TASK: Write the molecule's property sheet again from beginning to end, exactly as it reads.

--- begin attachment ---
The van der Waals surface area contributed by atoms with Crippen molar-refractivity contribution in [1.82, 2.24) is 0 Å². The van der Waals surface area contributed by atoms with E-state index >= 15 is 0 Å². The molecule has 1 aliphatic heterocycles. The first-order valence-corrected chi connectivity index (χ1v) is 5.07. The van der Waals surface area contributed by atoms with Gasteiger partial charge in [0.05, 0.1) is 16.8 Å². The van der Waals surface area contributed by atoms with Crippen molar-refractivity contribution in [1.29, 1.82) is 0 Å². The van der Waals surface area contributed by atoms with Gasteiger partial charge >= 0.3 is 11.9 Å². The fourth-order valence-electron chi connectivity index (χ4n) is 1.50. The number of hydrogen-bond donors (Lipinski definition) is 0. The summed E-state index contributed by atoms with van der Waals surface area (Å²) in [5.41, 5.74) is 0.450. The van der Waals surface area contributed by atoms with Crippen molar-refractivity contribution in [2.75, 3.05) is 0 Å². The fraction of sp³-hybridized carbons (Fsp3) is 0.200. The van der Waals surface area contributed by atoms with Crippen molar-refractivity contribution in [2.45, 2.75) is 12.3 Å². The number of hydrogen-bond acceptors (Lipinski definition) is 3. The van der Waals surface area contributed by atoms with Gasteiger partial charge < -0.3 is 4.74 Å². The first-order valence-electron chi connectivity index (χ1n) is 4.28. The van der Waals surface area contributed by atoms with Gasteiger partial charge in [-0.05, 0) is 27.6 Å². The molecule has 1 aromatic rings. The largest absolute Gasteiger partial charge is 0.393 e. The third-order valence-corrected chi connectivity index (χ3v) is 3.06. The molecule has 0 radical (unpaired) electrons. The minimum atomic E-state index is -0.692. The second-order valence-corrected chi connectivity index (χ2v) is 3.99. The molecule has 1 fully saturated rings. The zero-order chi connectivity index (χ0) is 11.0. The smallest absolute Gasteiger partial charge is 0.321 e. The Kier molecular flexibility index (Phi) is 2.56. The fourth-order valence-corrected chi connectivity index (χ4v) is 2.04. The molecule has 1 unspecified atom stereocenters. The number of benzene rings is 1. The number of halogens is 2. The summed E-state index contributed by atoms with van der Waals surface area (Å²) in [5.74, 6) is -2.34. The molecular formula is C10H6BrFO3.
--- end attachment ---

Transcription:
The van der Waals surface area contributed by atoms with Crippen molar-refractivity contribution in [1.82, 2.24) is 0 Å². The van der Waals surface area contributed by atoms with E-state index >= 15 is 0 Å². The molecule has 1 aliphatic heterocycles. The first-order valence-corrected chi connectivity index (χ1v) is 5.07. The van der Waals surface area contributed by atoms with Gasteiger partial charge in [0.05, 0.1) is 16.8 Å². The van der Waals surface area contributed by atoms with Crippen molar-refractivity contribution in [1.29, 1.82) is 0 Å². The van der Waals surface area contributed by atoms with Gasteiger partial charge >= 0.3 is 11.9 Å². The fourth-order valence-electron chi connectivity index (χ4n) is 1.50. The number of hydrogen-bond donors (Lipinski definition) is 0. The summed E-state index contributed by atoms with van der Waals surface area (Å²) in [5.41, 5.74) is 0.450. The van der Waals surface area contributed by atoms with Crippen molar-refractivity contribution in [2.75, 3.05) is 0 Å². The fraction of sp³-hybridized carbons (Fsp3) is 0.200. The van der Waals surface area contributed by atoms with Crippen molar-refractivity contribution in [2.45, 2.75) is 12.3 Å². The number of hydrogen-bond acceptors (Lipinski definition) is 3. The van der Waals surface area contributed by atoms with Gasteiger partial charge < -0.3 is 4.74 Å². The first-order valence-electron chi connectivity index (χ1n) is 4.28. The van der Waals surface area contributed by atoms with Gasteiger partial charge in [-0.05, 0) is 27.6 Å². The molecule has 1 aromatic rings. The largest absolute Gasteiger partial charge is 0.393 e. The third-order valence-corrected chi connectivity index (χ3v) is 3.06. The molecule has 0 radical (unpaired) electrons. The minimum atomic E-state index is -0.692. The second-order valence-corrected chi connectivity index (χ2v) is 3.99. The molecule has 1 fully saturated rings. The zero-order chi connectivity index (χ0) is 11.0. The smallest absolute Gasteiger partial charge is 0.321 e. The Kier molecular flexibility index (Phi) is 2.56. The fourth-order valence-corrected chi connectivity index (χ4v) is 2.04. The molecule has 1 unspecified atom stereocenters. The number of benzene rings is 1. The number of halogens is 2. The summed E-state index contributed by atoms with van der Waals surface area (Å²) in [5.74, 6) is -2.34. The molecular formula is C10H6BrFO3.